The news is a difficult area—all the negative news out there really challenges self-discipline. I appreciate your suggestions for approaching this.

  3. Ron Peters says:

    Thanks, this is good! I agree that the important step, when confronted with an injustice, is to apply your practical wisdom to reach a reasoned judgement as to whether action is likely to be useful. Then you can either conclude that no action will be useful or take action while invoking the reserve clause. The most personally harmful thing to do – the route so many take nowadays – is to read the news, get very angry, then do nothing at all except stay angry.

    • Thanks Ron. I agree with that getting angry and doing nothing is a poor course of action. Certainly there are many injustices in the world, but my perspective is that the emotionalism of various news stories is often played up to sell papers or to increase ratings. Corporate news is a business. They exists to sell information first and foremost, unless you are reading something that has absolutely no connection to advertising. Even then that doesn’t mean it’s not biased in a number of other ways. People are often misquoted, or things taken out of context. In my mind, the first step is to determine if we should even assent to something/if we verify the facts before we think about whether action would be useful.

  4. Hi, Ms. Goldrick, and thanks for the helpful article. I certainly agree with the advice of “…protecting ourselves from incorrect and hasty judgments which lead to irrational emotions” and that, “If we form incorrect judgements about a situation,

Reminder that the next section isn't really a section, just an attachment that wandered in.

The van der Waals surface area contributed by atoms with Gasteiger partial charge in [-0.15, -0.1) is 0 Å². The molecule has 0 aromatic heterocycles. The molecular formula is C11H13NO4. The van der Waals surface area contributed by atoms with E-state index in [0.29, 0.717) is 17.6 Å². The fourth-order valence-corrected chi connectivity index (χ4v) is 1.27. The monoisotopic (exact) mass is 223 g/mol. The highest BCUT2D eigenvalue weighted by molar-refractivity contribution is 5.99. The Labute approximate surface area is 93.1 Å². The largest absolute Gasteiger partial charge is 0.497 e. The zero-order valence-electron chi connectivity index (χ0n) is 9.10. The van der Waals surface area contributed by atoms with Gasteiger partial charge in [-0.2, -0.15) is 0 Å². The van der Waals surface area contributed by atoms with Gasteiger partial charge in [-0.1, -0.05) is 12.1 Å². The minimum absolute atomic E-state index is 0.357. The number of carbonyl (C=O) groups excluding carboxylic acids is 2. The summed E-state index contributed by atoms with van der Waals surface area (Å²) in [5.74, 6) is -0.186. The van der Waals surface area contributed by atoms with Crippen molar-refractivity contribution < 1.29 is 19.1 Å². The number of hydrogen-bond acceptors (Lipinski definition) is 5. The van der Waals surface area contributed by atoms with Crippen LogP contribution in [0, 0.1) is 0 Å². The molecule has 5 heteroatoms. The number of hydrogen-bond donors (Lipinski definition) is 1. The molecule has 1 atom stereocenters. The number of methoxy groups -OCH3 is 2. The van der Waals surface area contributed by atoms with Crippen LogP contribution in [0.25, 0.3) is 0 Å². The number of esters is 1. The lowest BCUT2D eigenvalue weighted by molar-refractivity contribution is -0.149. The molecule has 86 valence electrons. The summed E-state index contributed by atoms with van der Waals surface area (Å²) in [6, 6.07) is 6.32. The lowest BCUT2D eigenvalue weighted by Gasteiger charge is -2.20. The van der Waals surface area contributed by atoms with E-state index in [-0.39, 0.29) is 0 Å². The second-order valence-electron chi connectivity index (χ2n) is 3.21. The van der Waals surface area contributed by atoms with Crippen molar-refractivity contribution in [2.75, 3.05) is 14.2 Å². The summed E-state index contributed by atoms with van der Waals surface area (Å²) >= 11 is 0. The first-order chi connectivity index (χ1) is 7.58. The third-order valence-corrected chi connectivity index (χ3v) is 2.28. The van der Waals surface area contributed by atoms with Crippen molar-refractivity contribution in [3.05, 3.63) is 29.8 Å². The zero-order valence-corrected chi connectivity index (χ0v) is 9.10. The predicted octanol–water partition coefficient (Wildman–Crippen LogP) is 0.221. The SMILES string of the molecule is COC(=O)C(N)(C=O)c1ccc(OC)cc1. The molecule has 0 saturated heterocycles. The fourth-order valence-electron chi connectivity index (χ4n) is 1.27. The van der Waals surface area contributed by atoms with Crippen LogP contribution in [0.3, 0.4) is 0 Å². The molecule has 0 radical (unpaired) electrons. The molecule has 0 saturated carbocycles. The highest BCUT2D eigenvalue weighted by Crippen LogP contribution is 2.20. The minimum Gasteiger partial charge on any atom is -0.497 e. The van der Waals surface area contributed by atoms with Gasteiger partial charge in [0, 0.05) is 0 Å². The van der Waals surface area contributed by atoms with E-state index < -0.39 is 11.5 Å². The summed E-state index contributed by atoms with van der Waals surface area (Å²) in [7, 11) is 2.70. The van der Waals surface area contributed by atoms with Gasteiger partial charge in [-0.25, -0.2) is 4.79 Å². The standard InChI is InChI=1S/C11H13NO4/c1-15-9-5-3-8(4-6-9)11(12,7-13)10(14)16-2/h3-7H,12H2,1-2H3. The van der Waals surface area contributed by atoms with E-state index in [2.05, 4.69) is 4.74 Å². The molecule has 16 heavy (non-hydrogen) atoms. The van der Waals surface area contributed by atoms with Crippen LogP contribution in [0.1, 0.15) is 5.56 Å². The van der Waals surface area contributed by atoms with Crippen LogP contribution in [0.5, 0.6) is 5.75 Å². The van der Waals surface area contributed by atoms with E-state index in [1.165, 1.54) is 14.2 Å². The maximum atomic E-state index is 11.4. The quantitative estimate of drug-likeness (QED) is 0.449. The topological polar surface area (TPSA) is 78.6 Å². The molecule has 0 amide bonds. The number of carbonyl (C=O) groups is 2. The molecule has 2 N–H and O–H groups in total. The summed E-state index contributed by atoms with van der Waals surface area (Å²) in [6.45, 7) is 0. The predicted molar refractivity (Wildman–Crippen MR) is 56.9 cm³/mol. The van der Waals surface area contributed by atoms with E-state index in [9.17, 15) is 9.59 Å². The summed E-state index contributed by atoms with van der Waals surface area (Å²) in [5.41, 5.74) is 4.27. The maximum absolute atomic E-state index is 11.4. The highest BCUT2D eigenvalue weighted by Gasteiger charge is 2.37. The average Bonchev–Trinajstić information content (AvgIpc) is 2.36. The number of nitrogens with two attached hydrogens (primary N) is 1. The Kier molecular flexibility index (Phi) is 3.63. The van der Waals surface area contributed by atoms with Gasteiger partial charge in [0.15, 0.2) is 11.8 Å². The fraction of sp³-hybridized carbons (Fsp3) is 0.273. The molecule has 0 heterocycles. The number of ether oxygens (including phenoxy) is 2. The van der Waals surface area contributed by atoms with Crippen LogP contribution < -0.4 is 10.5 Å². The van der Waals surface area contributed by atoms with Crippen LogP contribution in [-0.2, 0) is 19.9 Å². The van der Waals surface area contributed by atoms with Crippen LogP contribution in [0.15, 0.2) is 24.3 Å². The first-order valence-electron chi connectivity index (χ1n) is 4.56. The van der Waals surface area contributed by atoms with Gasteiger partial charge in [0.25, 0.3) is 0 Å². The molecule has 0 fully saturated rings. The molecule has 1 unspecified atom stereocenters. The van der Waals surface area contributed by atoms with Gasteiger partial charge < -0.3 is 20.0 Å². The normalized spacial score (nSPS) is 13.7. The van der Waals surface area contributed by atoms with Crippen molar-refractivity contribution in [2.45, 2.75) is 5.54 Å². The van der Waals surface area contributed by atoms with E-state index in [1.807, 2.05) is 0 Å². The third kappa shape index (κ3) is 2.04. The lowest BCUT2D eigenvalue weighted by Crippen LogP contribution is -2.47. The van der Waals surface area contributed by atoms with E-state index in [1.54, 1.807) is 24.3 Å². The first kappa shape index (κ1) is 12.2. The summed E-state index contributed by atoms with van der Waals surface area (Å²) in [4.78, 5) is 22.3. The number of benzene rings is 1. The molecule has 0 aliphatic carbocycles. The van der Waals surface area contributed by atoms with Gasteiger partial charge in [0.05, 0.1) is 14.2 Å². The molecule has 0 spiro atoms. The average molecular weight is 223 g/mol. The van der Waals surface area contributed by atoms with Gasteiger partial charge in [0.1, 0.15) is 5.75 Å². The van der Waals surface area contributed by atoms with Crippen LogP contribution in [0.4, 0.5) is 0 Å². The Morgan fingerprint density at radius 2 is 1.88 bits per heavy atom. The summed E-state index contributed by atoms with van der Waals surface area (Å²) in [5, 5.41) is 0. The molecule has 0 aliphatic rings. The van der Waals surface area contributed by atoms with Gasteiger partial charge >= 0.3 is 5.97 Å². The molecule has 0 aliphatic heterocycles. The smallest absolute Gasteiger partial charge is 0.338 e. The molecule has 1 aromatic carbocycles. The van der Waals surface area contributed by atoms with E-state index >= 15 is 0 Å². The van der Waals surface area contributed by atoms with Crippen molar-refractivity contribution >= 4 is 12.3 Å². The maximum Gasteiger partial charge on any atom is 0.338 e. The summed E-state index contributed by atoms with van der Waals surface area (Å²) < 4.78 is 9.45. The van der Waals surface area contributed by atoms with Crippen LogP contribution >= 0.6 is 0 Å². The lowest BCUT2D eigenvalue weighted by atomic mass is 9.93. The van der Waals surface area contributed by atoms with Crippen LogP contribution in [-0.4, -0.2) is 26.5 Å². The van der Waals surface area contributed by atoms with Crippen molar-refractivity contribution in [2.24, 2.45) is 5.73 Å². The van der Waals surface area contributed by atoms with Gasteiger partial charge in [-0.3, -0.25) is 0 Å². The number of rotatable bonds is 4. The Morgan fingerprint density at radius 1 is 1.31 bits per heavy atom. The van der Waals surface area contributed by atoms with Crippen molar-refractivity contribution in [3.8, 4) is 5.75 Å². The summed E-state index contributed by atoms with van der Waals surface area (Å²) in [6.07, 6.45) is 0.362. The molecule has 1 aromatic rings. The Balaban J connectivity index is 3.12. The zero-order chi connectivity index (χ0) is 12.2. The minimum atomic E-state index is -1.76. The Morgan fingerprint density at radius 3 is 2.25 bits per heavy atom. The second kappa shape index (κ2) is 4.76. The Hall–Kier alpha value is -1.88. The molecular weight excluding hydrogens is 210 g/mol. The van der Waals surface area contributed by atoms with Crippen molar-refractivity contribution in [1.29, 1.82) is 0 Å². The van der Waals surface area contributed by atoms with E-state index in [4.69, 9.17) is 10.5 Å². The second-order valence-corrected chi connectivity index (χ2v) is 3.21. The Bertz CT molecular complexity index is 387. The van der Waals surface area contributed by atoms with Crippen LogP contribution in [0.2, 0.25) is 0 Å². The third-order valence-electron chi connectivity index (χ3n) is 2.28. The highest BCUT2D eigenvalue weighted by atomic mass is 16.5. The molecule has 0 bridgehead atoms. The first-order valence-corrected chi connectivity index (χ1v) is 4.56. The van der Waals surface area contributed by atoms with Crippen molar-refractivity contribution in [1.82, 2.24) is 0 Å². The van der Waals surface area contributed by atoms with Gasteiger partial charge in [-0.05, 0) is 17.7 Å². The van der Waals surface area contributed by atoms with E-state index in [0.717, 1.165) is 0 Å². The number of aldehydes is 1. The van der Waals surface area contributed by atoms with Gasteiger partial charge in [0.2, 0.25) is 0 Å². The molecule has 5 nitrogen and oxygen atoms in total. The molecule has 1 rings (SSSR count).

it can lead to anger, worry, and so on which damage our equanimity.” On the other hand–and here I part company a bit with some Stoic views–I am not so sure that “…If we get upset or angry over the news, we have essentially assented to an irrational (contrary to our nature as social animals) judgement.”
    Here I think the classic Stoic position can be a limiting factor in our formulating a morally responsible reaction to what we read in “the news.” As Prof. Pigliucci nicely explains in his essay on Seneca and anger, “… for the Stoics there is no such thing as a good degree of anger, but it doesn’t mean that one has to be passive in the face of injustice.” [1]. Indeed, it is a profound misconception of Stoicism, as we know, to suppose that the Stoic view of injustice is simply to “put up” with it.
    But does the morally appropriate response to “news” of barbarity, murder, genocide, rape, and slavery require the complete and total absence of anger? I think not. Indeed, I think one would have to be deadened to a certain kind of humanity to feel no anger at all in response to such atrocities. And here, I am closer to the Aristotelian position that Prof. Pigliucci outlines. Aristotle himself puts it best, in my view:
    “Anyone can become angry – that is easy, but to be angry with the right person at the right time, and for the right purpose and in the right way – that is not within everyone’s power and that is not easy.” [ Nicomachean Ethics; Book II, 1109.a27]